Wet ospreys

Today has been very wet and quite windy at Kielder, bringing an abrupt end to three weeks of mainly calm and warm weather. The chicks are so large that the females can’t shelter them, although they tried hard.

Mrs YA tries to shield her chicks (c) Forestry Commission England

Mrs YA tries to shield her chicks
(c) Forestry Commission England

Mrs 37 doing her best (c) Forestry Commission England

Mrs 37 doing her best
(c) Forestry Commission England

A bit earlier Mrs 37 had tried to erect a bark shelter over the chicks. They weren’t that happy about it so she gave up.

Mrs 37 tries to lay a large piece of bark across the chicks (c) Forestry Commission England

Mrs 37 tries to lay a large piece of bark across the chicks
(c) Forestry Commission England

On a positive note it was not cold and both males managed to catch fish. The chicks grabbed meals during slightly less wet spells, there weren’t dry ones.

Before today there was an ever increasing amount of wing stretching and attempts to walk. The only markedly smaller chick is chick 3 on Nest 2, who hatched on 7 June whereas the siblings were 4 and 5 June; all have fed well so it is the age gap that is significant. Here is an image showing what a difference a couple of days make in a four week old osprey.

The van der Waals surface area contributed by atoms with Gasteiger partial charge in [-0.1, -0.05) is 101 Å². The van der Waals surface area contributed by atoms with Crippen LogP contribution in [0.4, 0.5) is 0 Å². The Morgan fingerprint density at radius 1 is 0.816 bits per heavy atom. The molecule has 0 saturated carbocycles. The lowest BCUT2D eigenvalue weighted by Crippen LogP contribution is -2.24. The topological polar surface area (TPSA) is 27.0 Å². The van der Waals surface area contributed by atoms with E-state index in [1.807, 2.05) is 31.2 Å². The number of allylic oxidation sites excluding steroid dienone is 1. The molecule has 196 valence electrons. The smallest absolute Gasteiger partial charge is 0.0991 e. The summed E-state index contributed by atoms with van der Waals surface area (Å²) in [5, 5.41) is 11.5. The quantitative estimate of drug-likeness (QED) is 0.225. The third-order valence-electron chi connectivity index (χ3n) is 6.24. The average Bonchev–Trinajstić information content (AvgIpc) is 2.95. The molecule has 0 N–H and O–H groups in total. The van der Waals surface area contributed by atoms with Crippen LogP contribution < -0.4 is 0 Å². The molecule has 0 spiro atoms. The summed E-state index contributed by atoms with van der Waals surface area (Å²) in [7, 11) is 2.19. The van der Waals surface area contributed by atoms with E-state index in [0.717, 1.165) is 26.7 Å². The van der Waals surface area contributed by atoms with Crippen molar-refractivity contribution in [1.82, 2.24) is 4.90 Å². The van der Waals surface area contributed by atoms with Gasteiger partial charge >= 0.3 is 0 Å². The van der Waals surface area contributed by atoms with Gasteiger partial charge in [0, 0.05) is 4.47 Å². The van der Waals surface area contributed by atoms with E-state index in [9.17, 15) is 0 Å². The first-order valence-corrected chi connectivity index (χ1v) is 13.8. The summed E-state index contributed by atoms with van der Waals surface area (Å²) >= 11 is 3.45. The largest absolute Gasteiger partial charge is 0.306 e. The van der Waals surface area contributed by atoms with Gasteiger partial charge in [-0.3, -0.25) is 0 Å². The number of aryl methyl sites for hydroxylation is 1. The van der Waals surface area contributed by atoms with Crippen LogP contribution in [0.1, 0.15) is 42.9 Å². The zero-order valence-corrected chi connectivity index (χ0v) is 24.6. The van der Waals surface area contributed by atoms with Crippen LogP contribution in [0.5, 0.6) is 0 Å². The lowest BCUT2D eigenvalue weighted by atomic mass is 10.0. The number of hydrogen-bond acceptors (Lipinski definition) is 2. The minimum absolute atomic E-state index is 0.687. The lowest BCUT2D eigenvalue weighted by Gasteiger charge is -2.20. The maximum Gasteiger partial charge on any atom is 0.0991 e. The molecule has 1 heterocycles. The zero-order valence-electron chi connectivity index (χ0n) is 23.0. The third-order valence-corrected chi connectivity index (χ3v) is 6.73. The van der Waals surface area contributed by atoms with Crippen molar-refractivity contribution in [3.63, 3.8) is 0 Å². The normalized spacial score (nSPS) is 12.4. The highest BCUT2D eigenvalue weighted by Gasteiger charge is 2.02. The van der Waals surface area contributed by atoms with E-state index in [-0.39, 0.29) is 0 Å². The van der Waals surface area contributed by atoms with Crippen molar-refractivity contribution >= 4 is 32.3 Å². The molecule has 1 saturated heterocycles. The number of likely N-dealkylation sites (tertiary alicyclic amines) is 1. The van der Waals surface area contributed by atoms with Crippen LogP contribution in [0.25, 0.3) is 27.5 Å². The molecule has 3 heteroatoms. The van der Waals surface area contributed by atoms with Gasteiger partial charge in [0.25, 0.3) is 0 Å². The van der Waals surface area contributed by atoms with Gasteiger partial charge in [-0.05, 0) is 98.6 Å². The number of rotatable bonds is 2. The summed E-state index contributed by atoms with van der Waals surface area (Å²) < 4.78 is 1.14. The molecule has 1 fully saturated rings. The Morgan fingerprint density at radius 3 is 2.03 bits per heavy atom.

On Wednesday one chick was four weeks old, its sibling beside it is 3 days younger (c) Forestry Commission England

On Wednesday one chick was four weeks old, its sibling beside it is 3 days younger
(c) Forestry Commission England

Here is that four week old osprey spreading its wings.

Chick 1 has a wing stretch on Wednesday evening (c) Forestry Commission England

Chick 1 has a wing stretch on Wednesday evening
(c) Forestry Commission England

And here is chick 3 the following day.

Chick 3 on Thursday (c) Forestry Commission England

Chick 3 on Thursday
(c) Forestry Commission England

On Nest 1 the oldest two chicks hatched within a maximum of 13 hours and the third the following day so they appear much more similar. This is an image of one of the older two on Thursday.

One of the older chicks has a stretch (c) Forestry Commission England

One of the older chicks has a stretch
(c) Forestry Commission England

And here is the youngest chick.

The youngest Nest 1 chick (c) Forestry Commission England

The youngest Nest 1 chick
(c) Forestry Commission England

 

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